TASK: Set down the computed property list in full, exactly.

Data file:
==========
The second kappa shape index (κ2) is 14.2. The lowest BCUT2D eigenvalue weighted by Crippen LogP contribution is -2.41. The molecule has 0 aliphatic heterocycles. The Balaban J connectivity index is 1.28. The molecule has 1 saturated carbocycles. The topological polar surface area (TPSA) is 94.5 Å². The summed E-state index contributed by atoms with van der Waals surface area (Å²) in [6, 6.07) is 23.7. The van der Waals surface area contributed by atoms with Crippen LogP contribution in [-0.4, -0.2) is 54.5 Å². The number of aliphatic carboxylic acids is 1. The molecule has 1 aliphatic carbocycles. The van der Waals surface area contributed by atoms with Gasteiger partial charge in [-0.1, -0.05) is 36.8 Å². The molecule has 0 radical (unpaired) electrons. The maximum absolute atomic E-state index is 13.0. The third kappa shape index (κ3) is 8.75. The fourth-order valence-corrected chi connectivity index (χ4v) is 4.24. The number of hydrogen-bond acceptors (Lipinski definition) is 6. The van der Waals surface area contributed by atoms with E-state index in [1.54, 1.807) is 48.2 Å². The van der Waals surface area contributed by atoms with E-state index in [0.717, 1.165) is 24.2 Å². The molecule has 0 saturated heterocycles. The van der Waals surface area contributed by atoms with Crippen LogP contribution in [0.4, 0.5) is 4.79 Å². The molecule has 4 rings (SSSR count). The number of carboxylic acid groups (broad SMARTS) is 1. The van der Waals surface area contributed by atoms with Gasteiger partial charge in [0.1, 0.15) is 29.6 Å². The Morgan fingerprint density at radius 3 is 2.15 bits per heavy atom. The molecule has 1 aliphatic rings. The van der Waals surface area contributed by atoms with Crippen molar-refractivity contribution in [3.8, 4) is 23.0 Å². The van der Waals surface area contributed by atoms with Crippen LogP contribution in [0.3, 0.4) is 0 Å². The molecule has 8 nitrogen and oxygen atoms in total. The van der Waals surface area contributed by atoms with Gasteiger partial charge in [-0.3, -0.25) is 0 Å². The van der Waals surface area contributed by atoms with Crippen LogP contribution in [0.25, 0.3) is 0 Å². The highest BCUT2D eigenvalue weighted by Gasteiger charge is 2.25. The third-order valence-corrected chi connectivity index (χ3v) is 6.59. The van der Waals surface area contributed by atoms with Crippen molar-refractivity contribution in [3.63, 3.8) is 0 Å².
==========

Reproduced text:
The second kappa shape index (κ2) is 14.2. The lowest BCUT2D eigenvalue weighted by Crippen LogP contribution is -2.41. The molecule has 0 aliphatic heterocycles. The Balaban J connectivity index is 1.28. The molecule has 1 saturated carbocycles. The topological polar surface area (TPSA) is 94.5 Å². The summed E-state index contributed by atoms with van der Waals surface area (Å²) in [6, 6.07) is 23.7. The van der Waals surface area contributed by atoms with Crippen LogP contribution in [-0.4, -0.2) is 54.5 Å². The number of aliphatic carboxylic acids is 1. The molecule has 1 aliphatic carbocycles. The van der Waals surface area contributed by atoms with Gasteiger partial charge in [-0.1, -0.05) is 36.8 Å². The molecule has 0 radical (unpaired) electrons. The maximum absolute atomic E-state index is 13.0. The third kappa shape index (κ3) is 8.75. The fourth-order valence-corrected chi connectivity index (χ4v) is 4.24. The number of hydrogen-bond acceptors (Lipinski definition) is 6. The van der Waals surface area contributed by atoms with E-state index in [1.54, 1.807) is 48.2 Å². The van der Waals surface area contributed by atoms with E-state index in [0.717, 1.165) is 24.2 Å². The molecule has 0 saturated heterocycles. The van der Waals surface area contributed by atoms with Crippen LogP contribution in [0.4, 0.5) is 4.79 Å². The molecule has 4 rings (SSSR count). The number of carboxylic acid groups (broad SMARTS) is 1. The van der Waals surface area contributed by atoms with Gasteiger partial charge in [0.1, 0.15) is 29.6 Å². The Morgan fingerprint density at radius 3 is 2.15 bits per heavy atom. The molecule has 1 aliphatic rings. The van der Waals surface area contributed by atoms with Crippen molar-refractivity contribution in [3.8, 4) is 23.0 Å². The van der Waals surface area contributed by atoms with Crippen LogP contribution in [0.3, 0.4) is 0 Å². The molecule has 8 nitrogen and oxygen atoms in total. The van der Waals surface area contributed by atoms with Gasteiger partial charge in [-0.3, -0.25) is 0 Å². The van der Waals surface area contributed by atoms with Crippen LogP contribution in [0.25, 0.3) is 0 Å². The highest BCUT2D eigenvalue weighted by Gasteiger charge is 2.25. The third-order valence-corrected chi connectivity index (χ3v) is 6.59. The van der Waals surface area contributed by atoms with Crippen molar-refractivity contribution in [3.63, 3.8) is 0 Å².